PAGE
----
Puppy socialisation and parvovirus protection

greyhound and puppy

With the ever present risk of parvovirus, also known as parvo, puppy owners have raised concerns over socialisation and its potential risks. While socialisation is particularly important for developing healthy behaviours and interactions into adulthood, it’s important to understand the risks of parvovirus and how you can help your puppy socialise and interact with other dogs in a safe and comfortable environment.

 

Canine parvovirus is a highly infectious virus that attacks the gastrointestinal tract and cardiovascular system. Spread through infected faeces, unvaccinated puppies and dogs are susceptible to contracting the potentially life-threatening virus.

 

Learn more about why puppy socialisation matters and how you can best protect your puppy from parvovirus.

How to Protect Puppies from Parvovirus?

puppy graduate
 

While socialisation is critical in a dog’s development, it’s also important to be aware of the risk of parvovirus. Before your puppy goes on walks outside and interacts with other dogs, it’s important to start the vaccination process. By receiving their first vaccination, puppies begin building up a resistance to parvovirus and can begin to interact with other dogs and explore outdoor environments with greater protection. Once your puppy receives their first vaccination and is examined by a vet, they can begin to attend puppy school, but not socialise with other dogs until after their final vaccination. 

 

By bringing your puppy to a reputable puppy school that requires proof of parvovirus vaccinations, including our Puppy Preschool program, you can be confident that your puppy can socialise and build skills in a safe environment.

Why is Puppy Socialisation Important?

Dogs are intelligent animals with unique personalities and characteristics. Just like humans, puppies and adult dogs are shaped by experiences and interactions. In order for dogs to develop healthy and desirable behaviours, proper socialisation is important. Simple experiences before the age of 16 weeks can greatly impact future behaviour and long-term development. By exposing your puppy to a multitude of scenarios that they’re likely to encounter as an adult, you can help your puppy develop healthy and confident responses that shape them into friendly and sociable dogs.

What Age is My Puppy Safe from Parvo?

Your puppy can always be susceptible to parvovirus, even after vaccination, however vaccination greatly reduces the risk of this disease. At Vetwest, we recommend that puppies receive their first vaccinations between 6 to 8 weeks. Puppies then need another vaccination at 10 weeks old. Offering an early finish vaccine, your puppy can be taken out in public spaces 2 weeks after their 10-week vaccination. While your puppy goes through a vaccination process while they’re young, annual boosters are required for life to keep your puppy healthy and safe.

 

Though your puppy may be fully vaccinated, it’s wise to deter them from smelling the faeces of other dogs or animals to limit potential contact with materials that may be contaminated by parvovirus.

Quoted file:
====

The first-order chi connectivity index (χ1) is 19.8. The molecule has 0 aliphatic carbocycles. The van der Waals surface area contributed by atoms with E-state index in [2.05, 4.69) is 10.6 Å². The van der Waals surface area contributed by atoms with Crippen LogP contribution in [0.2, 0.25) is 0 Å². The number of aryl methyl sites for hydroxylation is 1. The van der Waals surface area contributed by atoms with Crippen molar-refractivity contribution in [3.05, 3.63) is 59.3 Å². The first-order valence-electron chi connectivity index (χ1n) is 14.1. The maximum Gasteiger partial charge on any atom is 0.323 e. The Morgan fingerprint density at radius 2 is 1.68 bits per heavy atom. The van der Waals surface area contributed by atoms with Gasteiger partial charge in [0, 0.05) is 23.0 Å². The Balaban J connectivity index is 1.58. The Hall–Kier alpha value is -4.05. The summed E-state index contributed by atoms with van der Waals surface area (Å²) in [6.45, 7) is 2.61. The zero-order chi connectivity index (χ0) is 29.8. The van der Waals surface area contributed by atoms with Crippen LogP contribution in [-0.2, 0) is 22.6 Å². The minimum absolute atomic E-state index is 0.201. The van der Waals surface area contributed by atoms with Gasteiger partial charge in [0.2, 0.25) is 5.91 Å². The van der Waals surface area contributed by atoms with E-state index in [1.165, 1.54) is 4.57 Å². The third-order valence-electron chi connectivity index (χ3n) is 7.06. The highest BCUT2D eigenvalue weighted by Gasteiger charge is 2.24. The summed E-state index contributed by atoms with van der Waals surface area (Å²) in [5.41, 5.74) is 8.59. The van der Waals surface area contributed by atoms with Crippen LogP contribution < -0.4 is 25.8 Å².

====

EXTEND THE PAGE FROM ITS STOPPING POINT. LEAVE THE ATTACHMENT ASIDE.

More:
First Symptoms of Parvo in Puppies

Early symptoms of parvo in puppies should be treated with immediate action and attention. The best parvo treatments are administered as soon as symptoms are detected, giving your vet and your puppy the best chance to fight off the virus. Though treatments are available, parvo is sometimes fatal in young puppies. Symptoms include:

  • A sudden onset of diarrhoea, often bloody
  • Lethargy
  • Lack of appetite or unwillingness to eat
  • Repeated vomiting

It's important to remember that many dogs won't show all signs of parvo. If you notice any of the above symptoms, it's best to bring your dog in for a check-up.

 

Learn more about the parvovirus in dogs and how to keep your pet protected.

 

Puppy Vaccinations

When you adopt a puppy, your vet will guide you through the vaccination process. Essential for keeping them safe, vaccinations allow your puppy to explore, grow and learn with maximum safety and protection. Vaccinations against a variety of canine diseases occur at 6 to 8 weeks and 10 weeks, providing them with the support and protection required to explore with confidence.

 

Check out the comprehensive puppy care guide as well as how important it is to get your puppy vaccinated.

 

How Can I Socialise My Puppy Without Risking Parvovirus?

Parvovirus can be life-threatening for young dogs. If your puppy is yet to have their first vaccination, it’s important to keep them away from other dogs and out of public places in order to minimise exposure to the virus. Play with your puppy indoors and incorporate toys and games to keep them engaged. After their first vaccination take them on car trips, meet new friends and family and even bring them to meet a fully vaccinated dog in a safe, uncontaminated and contained environment. If your puppy is meeting another dog, make sure that an unvaccinated dog or a dog with parvo hasn’t been in the environment before and if unsure keep them off the ground by holding them. Once your puppy receives their first vaccination, you’re able to bring them along to puppy school.

Puppy Preschool

Providing a safe and stimulating environment for your puppy to learn and develop, our Puppy Preschool gives your puppy the opportunity to grow into a sociable and well-behaved dog. With a focus on positive reinforcement, we help you develop a strong bond with your dog. Puppy Preschool gives your dog the chance to learn new skills, behaviours and interactions that allow them to become healthy and happy adults.

 

Requiring all puppies to be vaccinated against parvovirus, learn more about Puppy Preschool at a vet clinic near you.

Pet type(s): 
Life stage(s): 
Young
Pet library topic(s): 
Basic health and care
Behaviour